FRAPT: An Unsupervised Approach for Discovering Relevant Tutorial Fragments for APIs
Developers increasingly rely on API tutorials to facilitate software development. However, it remains a challenging task for them to discover relevant API tutorial fragments explaining unfamiliar APIs. Existing supervised approaches suffer from the heavy burden of manually preparing corpus-specific annotated data and features. In this study, we propose a novel unsupervised approach, namely Fragments Recommender for APIs with PageRank and Topic model (FRAPT). FRAPT can well address two main challenges lying in the task and effectively determine relevant tutorial fragments for APIs. In FRAPT, a Fragment Parser is proposed to identify APIs in tutorial fragments and replace ambiguous pronouns and variables with related ontologies and API names, so as to address the pronoun and variable resolution challenge. Then, a Fragment Filter employs a set of nonexplanatory detection rules to remove non-explanatory fragments, thus address the non-explanatory fragment identification challenge. Finally, two correlation scores are achieved and aggregated to determine relevant fragments for APIs, by applying both topic model and PageRank algorithm to the retained fragments. Extensive experiments over two publicly open tutorial corpora show that, FRAPT improves the state-of-the-art approach by 8.77% and 12.32% respectively in terms of F-Measure. The effectiveness of key components of FRAPT is also validated.(2) Tutorial Corpora:
Two publicly open tutorial are constructed by other researchers, namely McGill corpus consists of five tutorials and Android corpus is composed of four tutorials related to Android APIs. These corpora have been manually annotated into relevant and irrelevant fragments with their contained APIs. Therefore they are used as the ground truth for comparing different approaches.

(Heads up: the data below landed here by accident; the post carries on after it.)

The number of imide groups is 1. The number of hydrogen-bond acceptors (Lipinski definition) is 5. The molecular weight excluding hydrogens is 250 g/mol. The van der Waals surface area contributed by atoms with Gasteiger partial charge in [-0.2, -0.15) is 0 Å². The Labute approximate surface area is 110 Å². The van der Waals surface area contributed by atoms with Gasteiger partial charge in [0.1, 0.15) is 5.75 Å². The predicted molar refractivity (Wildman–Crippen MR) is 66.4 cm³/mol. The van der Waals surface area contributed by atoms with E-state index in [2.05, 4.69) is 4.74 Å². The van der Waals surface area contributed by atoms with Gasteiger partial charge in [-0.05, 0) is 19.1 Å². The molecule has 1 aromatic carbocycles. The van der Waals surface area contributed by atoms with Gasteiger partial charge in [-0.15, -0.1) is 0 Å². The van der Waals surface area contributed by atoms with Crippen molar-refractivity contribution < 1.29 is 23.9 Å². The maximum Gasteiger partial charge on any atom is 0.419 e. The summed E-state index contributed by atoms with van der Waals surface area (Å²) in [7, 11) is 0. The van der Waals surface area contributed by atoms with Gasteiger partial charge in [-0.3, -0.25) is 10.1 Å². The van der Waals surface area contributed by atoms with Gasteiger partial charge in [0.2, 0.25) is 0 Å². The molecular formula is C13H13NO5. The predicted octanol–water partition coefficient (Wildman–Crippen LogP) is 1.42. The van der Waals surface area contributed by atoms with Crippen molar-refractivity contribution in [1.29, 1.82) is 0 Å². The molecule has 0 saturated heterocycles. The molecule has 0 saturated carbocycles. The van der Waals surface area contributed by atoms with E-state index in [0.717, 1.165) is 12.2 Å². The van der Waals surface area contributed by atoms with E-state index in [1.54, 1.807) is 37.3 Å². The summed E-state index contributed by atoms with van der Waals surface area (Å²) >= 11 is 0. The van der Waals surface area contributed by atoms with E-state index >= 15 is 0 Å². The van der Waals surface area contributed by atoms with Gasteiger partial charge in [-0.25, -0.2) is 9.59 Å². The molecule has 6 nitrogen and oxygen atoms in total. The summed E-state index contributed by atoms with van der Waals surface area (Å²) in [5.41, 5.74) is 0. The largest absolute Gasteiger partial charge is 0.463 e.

The two tutorial corpora can be download here: McGill Corpus and Android Corpus.
3.1 Coreference Resolution: Reconcile, an automatic coreference resolution tool, is leveraged to perform pronoun resolution. The .jar file is here: http://www.cs.utah.edu/nlp/reconcile/, and the command line is: $ java -jar reconcile-1.0.jar file1 file2 ...
3.2 PageRank Algorithm: PageRank algorithm attempts to evaluate the importance of each sentence through link analysis. It takes in a set of linked entities, and outputs a numerical weight for each entity to estimate their importance. The source code is here: PageRank.
3.3 Topic Model: As a popular way to analyze a large scale of documents, topic model can be used to find semantic relationships between documents and terms. Topic model extracts several topics from document collections by mining co-occurrence terms. In this study, one type of topic model, namely Latent Dirichlet Allocation (LDA) is leveraged, and Stanford Topic Modeling Toolbox is introduced to help us perform LDA.(4) The FRAPT tool:
The Java Archive File is here: FRAPT. The dependency packages of FRAPT can be requested from Jingxuan Zhang by mailing to firstname.lastname@example.org.
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If you have any question about our paper, please contact Jingxuan Zhang, E-mail: email@example.com.